Japenglish Lesson

Every community eventually develops a language of its own in order to communicate the unique situations that arise out of its particular culture. The expat community in Japan is no different, so to begin, I’m going to give you a brief lexicon to familiarize you with the vocabulary of Japenglish.

Japenglish: a composite language made when English and Japanese are fused.

Think Spanglish or Franglais. There is no set ratio of one language to the other. Both my students and I regularly speak Japenglish, but theirs is primarily Japanese, while mine relies heavily on my own native tongue. Japenglish is not to be confused with…

Engrish: English badly translated from Japanese.

In my experience, Engrish normally falls into one of three categories: poor spelling, poor grammar/phrasing, and WTF?!. Here are some examples of each:

Poor spelling:

JD, another English teacher in my city, plays in a local band. We went to see him last weekend, at a venue whose Japanese name means “Rhyme” in English. However, the L/R sounds present a tricky dichotomy for the Japanese, so a translated sign greeted us upon entry with “Welcome to Lime”.

Poor grammar/phrasing: 

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WTF?!: P1000392P1000336

Is hamburger really your life? What exactly is a company called Our Need Life Yes all about? What image are they trying to project with such a name? In the WTF?! category, sometimes it’s the words themselves that make absolutely no sense, and sometimes the wording is perfect, but the idea still doesn’t exactly translate into an Anglo-Saxon mindset. I bought a sandwich at the combini (see combini below) today, and the packaging said, “We send to you the lovely flavour of the wind in the meadows.” I am okay with my laundry smelling like a lovely meadow breeze, but I’m not so sure about my sandwiches tasting like one. Also, there is a show on MTV Japan late at night called “Titty & Co.” It is NOT porn.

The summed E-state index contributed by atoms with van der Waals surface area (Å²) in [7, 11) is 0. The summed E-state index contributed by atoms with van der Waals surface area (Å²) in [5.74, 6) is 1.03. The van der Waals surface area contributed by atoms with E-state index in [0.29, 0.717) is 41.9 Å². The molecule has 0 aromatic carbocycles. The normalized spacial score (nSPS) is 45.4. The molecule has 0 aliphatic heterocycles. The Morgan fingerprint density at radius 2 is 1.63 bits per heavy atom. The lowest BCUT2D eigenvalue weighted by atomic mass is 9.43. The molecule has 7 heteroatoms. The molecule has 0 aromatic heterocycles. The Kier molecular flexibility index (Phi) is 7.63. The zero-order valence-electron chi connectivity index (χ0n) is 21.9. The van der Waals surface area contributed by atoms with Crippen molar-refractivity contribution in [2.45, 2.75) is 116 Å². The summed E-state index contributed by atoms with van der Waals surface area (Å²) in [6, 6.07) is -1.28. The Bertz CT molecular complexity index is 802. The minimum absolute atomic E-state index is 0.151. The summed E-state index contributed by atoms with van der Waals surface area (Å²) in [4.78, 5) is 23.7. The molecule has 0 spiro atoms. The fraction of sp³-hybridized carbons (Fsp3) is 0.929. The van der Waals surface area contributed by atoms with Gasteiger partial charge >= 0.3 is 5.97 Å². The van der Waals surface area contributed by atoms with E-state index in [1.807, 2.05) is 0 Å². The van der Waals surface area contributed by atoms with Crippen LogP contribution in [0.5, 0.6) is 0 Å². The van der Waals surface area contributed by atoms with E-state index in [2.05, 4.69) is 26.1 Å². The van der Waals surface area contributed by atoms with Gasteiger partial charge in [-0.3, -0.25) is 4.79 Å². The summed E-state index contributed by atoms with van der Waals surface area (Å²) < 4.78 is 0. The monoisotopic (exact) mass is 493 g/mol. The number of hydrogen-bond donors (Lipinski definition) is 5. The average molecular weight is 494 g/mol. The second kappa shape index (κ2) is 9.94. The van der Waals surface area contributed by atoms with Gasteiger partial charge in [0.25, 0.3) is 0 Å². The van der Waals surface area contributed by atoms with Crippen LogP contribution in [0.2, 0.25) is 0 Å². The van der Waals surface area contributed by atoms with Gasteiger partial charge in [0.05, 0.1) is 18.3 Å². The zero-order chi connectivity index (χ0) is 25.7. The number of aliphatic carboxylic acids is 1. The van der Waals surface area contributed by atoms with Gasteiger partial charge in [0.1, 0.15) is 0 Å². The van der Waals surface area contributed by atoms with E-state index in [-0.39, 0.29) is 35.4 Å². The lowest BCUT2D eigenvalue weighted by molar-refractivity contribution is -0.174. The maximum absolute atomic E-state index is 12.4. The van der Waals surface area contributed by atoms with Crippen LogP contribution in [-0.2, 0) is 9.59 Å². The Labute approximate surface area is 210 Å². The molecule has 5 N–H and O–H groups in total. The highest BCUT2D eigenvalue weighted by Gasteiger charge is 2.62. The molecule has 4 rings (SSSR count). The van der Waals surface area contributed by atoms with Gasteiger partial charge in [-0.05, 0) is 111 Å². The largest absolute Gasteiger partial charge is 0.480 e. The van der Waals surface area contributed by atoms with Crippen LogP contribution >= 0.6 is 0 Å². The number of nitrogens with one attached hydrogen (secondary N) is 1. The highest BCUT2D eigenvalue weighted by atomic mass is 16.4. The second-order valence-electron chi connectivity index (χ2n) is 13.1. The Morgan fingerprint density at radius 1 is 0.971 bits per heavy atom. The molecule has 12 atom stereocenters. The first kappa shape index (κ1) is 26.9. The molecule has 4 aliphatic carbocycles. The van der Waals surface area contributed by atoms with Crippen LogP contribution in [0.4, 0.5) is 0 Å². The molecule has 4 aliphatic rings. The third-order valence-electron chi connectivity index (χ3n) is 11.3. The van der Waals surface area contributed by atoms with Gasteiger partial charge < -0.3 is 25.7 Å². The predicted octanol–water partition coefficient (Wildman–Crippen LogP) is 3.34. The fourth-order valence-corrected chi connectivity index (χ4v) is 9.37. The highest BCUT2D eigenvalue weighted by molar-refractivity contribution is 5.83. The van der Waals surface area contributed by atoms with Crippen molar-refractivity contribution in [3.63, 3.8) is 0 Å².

The idea of “Engrish” also exists in type of poorly translated French, but we haven’t come up with a catchy word for it yet.
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gaijin: anyone not Japanese, i.e. me.

Rorando Makkenji Ri: my name here in Japanland. (See Engrish above.)

combini: a convenience store on steroids, ubiquitous throughout Japan.

In addition to your typical convenience store snacks and soda, combini also have sushi, boxed lunches, ice cream, pastries, sandwiches, corndogs, et cetera; you can even pay your bills there. I visit the one across the street from my apartment almost every day.

-san: a suffix added to names both when addressing and referring to someone.

Just about anytime you use someone’s name, you attach –san to the end. Think Karate Kid. Mr. Miyagi calls his protégé “Daniel-san”, not “Daniel Son” like a lot of people think. I, however, am not Makkenji-san, I am Makkenji…

-sensei: a suffix added to the names of doctors, lawyers, elected officials and teachers (like me).

Med school? A law degree? A seat in Congress? Who needs them!? I get to be a sensei for playing tag and singing “Head, Shoulders, Knees and Toes”. This is one of many reasons I love Japan.

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